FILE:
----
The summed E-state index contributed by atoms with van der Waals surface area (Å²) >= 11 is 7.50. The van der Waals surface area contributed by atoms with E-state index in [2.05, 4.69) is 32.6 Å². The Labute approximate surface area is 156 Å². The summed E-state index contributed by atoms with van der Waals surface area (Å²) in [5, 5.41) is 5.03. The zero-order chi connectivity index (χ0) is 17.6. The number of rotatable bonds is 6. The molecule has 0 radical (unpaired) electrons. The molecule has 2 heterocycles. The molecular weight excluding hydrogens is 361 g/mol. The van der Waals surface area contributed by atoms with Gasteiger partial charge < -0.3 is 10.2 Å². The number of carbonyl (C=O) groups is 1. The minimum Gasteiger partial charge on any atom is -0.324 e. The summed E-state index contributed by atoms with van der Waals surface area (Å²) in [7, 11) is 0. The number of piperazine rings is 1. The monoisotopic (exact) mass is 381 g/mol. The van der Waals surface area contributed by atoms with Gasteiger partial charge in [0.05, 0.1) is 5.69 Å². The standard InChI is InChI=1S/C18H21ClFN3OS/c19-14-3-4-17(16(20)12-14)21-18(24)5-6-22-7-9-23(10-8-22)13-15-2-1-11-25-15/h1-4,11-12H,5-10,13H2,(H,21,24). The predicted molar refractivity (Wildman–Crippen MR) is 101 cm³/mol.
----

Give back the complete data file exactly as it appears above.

The summed E-state index contributed by atoms with van der Waals surface area (Å²) >= 11 is 7.50. The van der Waals surface area contributed by atoms with E-state index in [2.05, 4.69) is 32.6 Å². The Labute approximate surface area is 156 Å². The summed E-state index contributed by atoms with van der Waals surface area (Å²) in [5, 5.41) is 5.03. The zero-order chi connectivity index (χ0) is 17.6. The number of rotatable bonds is 6. The molecule has 0 radical (unpaired) electrons. The molecule has 2 heterocycles. The molecular weight excluding hydrogens is 361 g/mol. The van der Waals surface area contributed by atoms with Gasteiger partial charge < -0.3 is 10.2 Å². The number of carbonyl (C=O) groups is 1. The minimum Gasteiger partial charge on any atom is -0.324 e. The summed E-state index contributed by atoms with van der Waals surface area (Å²) in [7, 11) is 0. The number of piperazine rings is 1. The monoisotopic (exact) mass is 381 g/mol. The van der Waals surface area contributed by atoms with Gasteiger partial charge in [0.05, 0.1) is 5.69 Å². The standard InChI is InChI=1S/C18H21ClFN3OS/c19-14-3-4-17(16(20)12-14)21-18(24)5-6-22-7-9-23(10-8-22)13-15-2-1-11-25-15/h1-4,11-12H,5-10,13H2,(H,21,24). The predicted molar refractivity (Wildman–Crippen MR) is 101 cm³/mol.